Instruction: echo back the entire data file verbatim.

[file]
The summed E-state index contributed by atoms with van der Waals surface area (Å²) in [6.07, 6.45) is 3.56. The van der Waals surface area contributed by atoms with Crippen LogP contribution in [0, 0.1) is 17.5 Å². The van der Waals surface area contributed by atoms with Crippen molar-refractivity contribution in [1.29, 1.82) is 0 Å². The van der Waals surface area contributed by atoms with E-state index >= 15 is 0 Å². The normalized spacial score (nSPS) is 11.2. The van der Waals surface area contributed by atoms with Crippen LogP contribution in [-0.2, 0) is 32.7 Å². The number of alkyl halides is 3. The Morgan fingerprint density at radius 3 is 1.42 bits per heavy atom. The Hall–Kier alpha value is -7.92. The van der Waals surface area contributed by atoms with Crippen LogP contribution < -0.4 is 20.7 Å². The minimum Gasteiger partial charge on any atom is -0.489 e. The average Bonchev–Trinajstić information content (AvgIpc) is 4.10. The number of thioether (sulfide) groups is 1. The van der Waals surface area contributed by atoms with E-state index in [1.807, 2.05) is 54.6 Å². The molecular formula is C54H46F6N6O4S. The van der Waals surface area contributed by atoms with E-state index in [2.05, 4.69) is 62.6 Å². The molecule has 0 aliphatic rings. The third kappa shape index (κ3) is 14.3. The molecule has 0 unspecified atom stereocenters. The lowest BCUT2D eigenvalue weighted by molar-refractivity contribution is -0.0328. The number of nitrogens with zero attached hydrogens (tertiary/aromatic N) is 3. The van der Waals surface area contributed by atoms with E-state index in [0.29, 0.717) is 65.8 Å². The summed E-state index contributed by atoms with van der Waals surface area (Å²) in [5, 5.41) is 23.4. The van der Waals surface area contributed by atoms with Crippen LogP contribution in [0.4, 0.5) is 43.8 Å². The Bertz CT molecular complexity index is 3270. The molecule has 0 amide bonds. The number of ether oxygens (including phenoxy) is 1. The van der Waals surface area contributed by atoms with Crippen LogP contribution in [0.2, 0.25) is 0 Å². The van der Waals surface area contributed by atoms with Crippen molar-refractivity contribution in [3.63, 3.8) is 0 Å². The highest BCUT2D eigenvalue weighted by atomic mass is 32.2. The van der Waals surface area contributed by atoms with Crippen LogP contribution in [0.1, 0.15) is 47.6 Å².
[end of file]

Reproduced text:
The summed E-state index contributed by atoms with van der Waals surface area (Å²) in [6.07, 6.45) is 3.56. The van der Waals surface area contributed by atoms with Crippen LogP contribution in [0, 0.1) is 17.5 Å². The van der Waals surface area contributed by atoms with Crippen molar-refractivity contribution in [1.29, 1.82) is 0 Å². The van der Waals surface area contributed by atoms with E-state index >= 15 is 0 Å². The normalized spacial score (nSPS) is 11.2. The van der Waals surface area contributed by atoms with Crippen LogP contribution in [-0.2, 0) is 32.7 Å². The number of alkyl halides is 3. The Morgan fingerprint density at radius 3 is 1.42 bits per heavy atom. The Hall–Kier alpha value is -7.92. The van der Waals surface area contributed by atoms with Crippen LogP contribution < -0.4 is 20.7 Å². The minimum Gasteiger partial charge on any atom is -0.489 e. The average Bonchev–Trinajstić information content (AvgIpc) is 4.10. The number of thioether (sulfide) groups is 1. The van der Waals surface area contributed by atoms with E-state index in [1.807, 2.05) is 54.6 Å². The molecular formula is C54H46F6N6O4S. The van der Waals surface area contributed by atoms with E-state index in [2.05, 4.69) is 62.6 Å². The molecule has 0 aliphatic rings. The third kappa shape index (κ3) is 14.3. The molecule has 0 unspecified atom stereocenters. The lowest BCUT2D eigenvalue weighted by molar-refractivity contribution is -0.0328. The number of nitrogens with zero attached hydrogens (tertiary/aromatic N) is 3. The van der Waals surface area contributed by atoms with E-state index in [0.29, 0.717) is 65.8 Å². The summed E-state index contributed by atoms with van der Waals surface area (Å²) in [5, 5.41) is 23.4. The van der Waals surface area contributed by atoms with Crippen LogP contribution in [0.4, 0.5) is 43.8 Å². The Bertz CT molecular complexity index is 3270. The molecule has 0 amide bonds. The number of ether oxygens (including phenoxy) is 1. The van der Waals surface area contributed by atoms with Crippen LogP contribution in [0.2, 0.25) is 0 Å². The van der Waals surface area contributed by atoms with Crippen molar-refractivity contribution in [3.63, 3.8) is 0 Å². The highest BCUT2D eigenvalue weighted by atomic mass is 32.2. The van der Waals surface area contributed by atoms with Crippen LogP contribution in [0.1, 0.15) is 47.6 Å².